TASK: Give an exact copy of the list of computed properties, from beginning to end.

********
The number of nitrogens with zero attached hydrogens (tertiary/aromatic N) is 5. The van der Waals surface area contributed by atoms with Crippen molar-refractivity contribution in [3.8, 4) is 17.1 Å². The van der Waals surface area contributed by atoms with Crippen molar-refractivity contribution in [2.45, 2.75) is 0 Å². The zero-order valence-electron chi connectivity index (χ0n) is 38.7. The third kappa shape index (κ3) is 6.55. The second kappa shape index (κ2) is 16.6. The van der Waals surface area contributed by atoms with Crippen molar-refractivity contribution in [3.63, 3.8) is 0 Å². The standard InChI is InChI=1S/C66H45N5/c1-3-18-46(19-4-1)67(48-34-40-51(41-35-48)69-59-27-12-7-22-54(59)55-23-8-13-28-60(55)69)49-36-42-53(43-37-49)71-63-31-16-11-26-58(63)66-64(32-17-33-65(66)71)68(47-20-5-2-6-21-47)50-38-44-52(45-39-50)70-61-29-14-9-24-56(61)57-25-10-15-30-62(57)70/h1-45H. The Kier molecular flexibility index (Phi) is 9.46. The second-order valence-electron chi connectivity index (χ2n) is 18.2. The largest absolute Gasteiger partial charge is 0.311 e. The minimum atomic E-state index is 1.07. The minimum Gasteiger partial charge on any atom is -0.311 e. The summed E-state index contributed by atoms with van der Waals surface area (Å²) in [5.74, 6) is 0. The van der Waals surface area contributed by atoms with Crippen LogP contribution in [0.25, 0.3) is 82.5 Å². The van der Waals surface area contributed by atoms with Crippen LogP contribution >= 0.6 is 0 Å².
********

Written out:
The number of nitrogens with zero attached hydrogens (tertiary/aromatic N) is 5. The van der Waals surface area contributed by atoms with Crippen molar-refractivity contribution in [3.8, 4) is 17.1 Å². The van der Waals surface area contributed by atoms with Crippen molar-refractivity contribution in [2.45, 2.75) is 0 Å². The zero-order valence-electron chi connectivity index (χ0n) is 38.7. The third kappa shape index (κ3) is 6.55. The second kappa shape index (κ2) is 16.6. The van der Waals surface area contributed by atoms with Crippen molar-refractivity contribution in [3.63, 3.8) is 0 Å². The standard InChI is InChI=1S/C66H45N5/c1-3-18-46(19-4-1)67(48-34-40-51(41-35-48)69-59-27-12-7-22-54(59)55-23-8-13-28-60(55)69)49-36-42-53(43-37-49)71-63-31-16-11-26-58(63)66-64(32-17-33-65(66)71)68(47-20-5-2-6-21-47)50-38-44-52(45-39-50)70-61-29-14-9-24-56(61)57-25-10-15-30-62(57)70/h1-45H. The Kier molecular flexibility index (Phi) is 9.46. The second-order valence-electron chi connectivity index (χ2n) is 18.2. The largest absolute Gasteiger partial charge is 0.311 e. The minimum atomic E-state index is 1.07. The minimum Gasteiger partial charge on any atom is -0.311 e. The summed E-state index contributed by atoms with van der Waals surface area (Å²) in [5.74, 6) is 0. The van der Waals surface area contributed by atoms with Crippen LogP contribution in [0.25, 0.3) is 82.5 Å². The van der Waals surface area contributed by atoms with Crippen LogP contribution >= 0.6 is 0 Å².